Why study Criminology?
Criminology is currently one of the fastest growing and most popular areas of study in the social sciences internationally.
Students studying criminology have the opportunity to learn about many of the social, cultural and political dynamics that surround the social phenomenon of crime.
At the University of Otago, the Minor in Criminology provides the opportunity to study core concepts in criminology: crime and deviance, social control, crime and victimization in media and cultural discourses, the shifting boundary between what is socially considered legitimate and criminal behaviour and the wider institutional dynamics of legal systems, justice processes and institutions.
Criminology as a minor or in a Diploma for Graduates
Combine the Criminology minor with high-profile majors
Students who take the minor in Criminology will find that it provides both an opportunity to study a fascinating and relevant area of life in New Zealand and a strong support programme for some of Otago's high-profile disciplinary majors like Psychology, Sociology, Gender Studies, Anthropology, Politics, or Media, Film and Communication Studies.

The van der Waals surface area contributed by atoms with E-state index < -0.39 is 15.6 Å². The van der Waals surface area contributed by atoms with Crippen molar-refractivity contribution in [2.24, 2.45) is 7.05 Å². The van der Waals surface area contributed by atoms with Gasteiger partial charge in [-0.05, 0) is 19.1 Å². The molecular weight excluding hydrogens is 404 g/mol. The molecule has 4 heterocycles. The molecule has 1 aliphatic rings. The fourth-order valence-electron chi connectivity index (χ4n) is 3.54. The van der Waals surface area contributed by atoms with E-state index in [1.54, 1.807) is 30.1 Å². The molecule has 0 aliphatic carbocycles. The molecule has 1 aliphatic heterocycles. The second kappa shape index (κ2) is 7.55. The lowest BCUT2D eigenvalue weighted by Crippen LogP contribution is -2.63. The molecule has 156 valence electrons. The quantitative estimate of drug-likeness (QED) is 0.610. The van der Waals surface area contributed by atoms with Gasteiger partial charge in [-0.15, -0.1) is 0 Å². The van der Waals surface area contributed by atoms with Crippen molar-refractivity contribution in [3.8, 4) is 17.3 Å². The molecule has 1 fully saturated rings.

Diploma for Graduates in Criminology
The Diploma for Graduates (DipGrad) programme is designed for graduates, and is a useful bridge to postgraduate study.The Diploma for Graduates in Criminology enables students to develop a sophisticated understanding of how crime has been defined, researched, represented and governed across time and space, and in Aotearoa-New Zealand today.
Students studying criminology will be introduced to insights and debates that can help inform their future careers in law, social work, teaching, public health, theological ministry or work with NGO s.
Students will also have an advantage for careers in any aspect of the public service that is involved with policing, justice, victim support, corrections, social development or social policy.
After finishing her Bachelor of Arts in Sociology, Eman started working as a Youth Case Worker for the Dunedin Red Cross, focused on how best to settle former refugee youth into New Zealand and Dunedin.
Sociology and the humanities are important subjects because they teach you about ethics.
Megan Anderson was the first student at the University of Otago to receive a Bachelor of Arts Degree majoring in Sociology.